Sunday, October 27, 2013

Remembering Bobby Darin by his Guitarist TK Kellman

Bobby DarinBobby Darin made a Splish Splash on TV as Dean Martin's summer replacement in 1972, his variety series did so well NBC brought him back in January of 1973. Ratings were solid, he was attracting huge audiences in Vegas and elsewhere, Bobby Darin had engineered one of the greatest comebacks in show business history.

But it was not to be, fate stepped in, the singer died a year later.

In the late-nineties Bobby Darin's lead guitarist  T. K. Kellman  shared his memories of the TV series, Darin's electric live shows and the last days of one of the most dynamic performers of all time.

I was a regular on screen as well, but technically I was only shown when Bobby Darin played in front of the band and he occasionally introduced me.

Tommy Amato was also part of the band, but Bobby had a particular affection for Tommy (we all did) and included him as a spaced-out hippie percussionist in a recurring skit each week. Actually, we DID perform after the TV show was cancelled; at the Las Vegas Hilton. Bobby, who was unquestionably the consummate performer, would incorporate false exits and "bows" in the show so he could duck briefly backstage and suck on an oxygen mask for a few seconds before returning to the stage. This, understandably, lasted only a short time until he had to cut back his performance schedule drastically.

 I remember we were all sitting in the living room one night at Tommy Amato's house. Bobby, Tommy, myself, Bill McCubbin (bass) and interestingly enough, Telma Hopkins who was living with Tommy at the time. Bobby said "Guys, I think this is it . . It feels like I'm gonna die this year." Although we all poo-poohed him, it was painfully obvious from his weakened condition and gray color that he was seriously ill.

If today's heart bypass operation had been around then, Bobby most assuredly would be performing today. Back then, they used plastic valves which were rejected by the body eventually. That unfortunately, is exactly what happened to Bobby and resulted in his death on the operating table. 

When Bobby cut back his schedule, most of us went to work for Tony Orlando who idolized Bobby and did a tribute to him in his act. He was very excited about using members of his band and to this day we are good friends.

Regarding Bobby's reputation for being hard to work with. He was. He had good days and bad days but for the most part, he treated us (the band) like gold. We hung together like musketeers and we still talk about how great those days were. However, when it came to getting his show and the stage EXACTLY how he wanted it . . . he would be extra demanding. For the most part, it seemed to me he HAD to be that way because he had to overcome what everyone else (sound men, stage production crew, etc.) thought he SHOULD be doing as opposed to what he WANTED to do. After all, he used to say, "If people go out of here dissatisfied, they don't say 'gee the lighting was bad' or 'the sound stunk' . . they say; 'Man, Bobby Darin's show SUCKS!!'"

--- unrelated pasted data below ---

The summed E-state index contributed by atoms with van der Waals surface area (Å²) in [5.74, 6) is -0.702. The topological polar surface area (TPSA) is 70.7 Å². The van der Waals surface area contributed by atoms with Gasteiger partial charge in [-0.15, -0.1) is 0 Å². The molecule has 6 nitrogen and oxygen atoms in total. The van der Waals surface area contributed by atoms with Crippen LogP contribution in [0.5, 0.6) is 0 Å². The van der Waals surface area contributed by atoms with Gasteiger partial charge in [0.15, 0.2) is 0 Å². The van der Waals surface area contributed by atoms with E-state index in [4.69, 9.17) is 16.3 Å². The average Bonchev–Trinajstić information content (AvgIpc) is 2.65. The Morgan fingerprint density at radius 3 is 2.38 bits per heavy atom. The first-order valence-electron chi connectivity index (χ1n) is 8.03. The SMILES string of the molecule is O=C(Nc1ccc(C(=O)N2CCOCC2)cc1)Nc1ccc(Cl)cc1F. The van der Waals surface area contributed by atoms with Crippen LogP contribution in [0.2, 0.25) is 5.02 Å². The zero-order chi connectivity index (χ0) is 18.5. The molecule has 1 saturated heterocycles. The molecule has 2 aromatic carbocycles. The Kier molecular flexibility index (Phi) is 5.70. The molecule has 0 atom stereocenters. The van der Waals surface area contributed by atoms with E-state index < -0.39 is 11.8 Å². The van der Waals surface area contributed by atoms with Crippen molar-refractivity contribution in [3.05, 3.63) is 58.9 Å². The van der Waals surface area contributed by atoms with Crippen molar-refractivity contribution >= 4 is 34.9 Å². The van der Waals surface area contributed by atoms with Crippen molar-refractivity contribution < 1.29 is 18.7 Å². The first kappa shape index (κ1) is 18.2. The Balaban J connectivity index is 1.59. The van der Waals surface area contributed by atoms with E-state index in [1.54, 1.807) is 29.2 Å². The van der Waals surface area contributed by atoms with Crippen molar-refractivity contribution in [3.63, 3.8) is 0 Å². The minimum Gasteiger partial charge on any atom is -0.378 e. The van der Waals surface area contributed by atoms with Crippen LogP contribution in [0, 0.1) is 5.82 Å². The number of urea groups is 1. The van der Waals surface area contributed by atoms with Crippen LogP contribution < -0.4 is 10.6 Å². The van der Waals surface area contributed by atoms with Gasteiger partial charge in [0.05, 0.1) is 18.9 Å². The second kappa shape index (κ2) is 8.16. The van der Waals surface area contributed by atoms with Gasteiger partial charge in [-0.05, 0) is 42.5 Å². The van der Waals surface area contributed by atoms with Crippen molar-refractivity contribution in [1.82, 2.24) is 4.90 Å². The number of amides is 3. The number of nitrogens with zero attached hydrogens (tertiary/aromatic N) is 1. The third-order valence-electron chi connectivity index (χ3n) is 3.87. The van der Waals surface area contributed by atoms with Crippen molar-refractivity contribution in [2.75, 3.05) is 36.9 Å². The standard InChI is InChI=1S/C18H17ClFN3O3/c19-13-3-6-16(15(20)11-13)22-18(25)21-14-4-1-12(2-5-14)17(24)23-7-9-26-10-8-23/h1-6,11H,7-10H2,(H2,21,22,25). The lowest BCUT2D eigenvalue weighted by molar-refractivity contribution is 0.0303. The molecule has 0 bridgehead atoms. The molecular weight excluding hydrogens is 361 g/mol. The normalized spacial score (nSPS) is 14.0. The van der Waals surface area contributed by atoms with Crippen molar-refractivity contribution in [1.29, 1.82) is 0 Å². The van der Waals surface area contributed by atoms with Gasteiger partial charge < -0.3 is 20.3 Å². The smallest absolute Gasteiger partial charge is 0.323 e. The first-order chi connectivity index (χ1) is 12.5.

bobbydarinA quick personal anecdote: When my father had his first heart attack, Bobby arranged to have his doctors flown in immediately to consult with our own in Las Vegas. He personally called my mother and counseled her through the entire crisis telling her he knew what my dad was going through because he had gone through it himself.

 He became, in effect, part of the family, even sleeping over at my house with his son Dodd (nicknamed "moose" at the time). We would wake up early and go work on an old dilapidated boat he bought that was docked on Lake Mead. All the years he had that boat, he never could get it to run. But he loved working on it with the band members and Dodd. Dodd was ten at the time, so I don't know if he even remembers. Mostly, it was just an excuse to hang out. bobby darin in concert

I never saw Bobby impolite or even distant from any fan. He was always unfailingly gracious and accommodating even to people I would consider pesky and some on the edge of reality. Bobby never slighted any of them, sometimes even inviting them backstage to his dressing room and talking to them in his underwear while he was changing clothes.

 He was an exceptional man and the finest performer I've ever worked with bar none, and I've worked with many of the greats. Impeccable comedy timing, singer par excellence, and an unfailing musicality that always earned him a standing ovation. I wish you could have seen him.   -  T. K. Kellman

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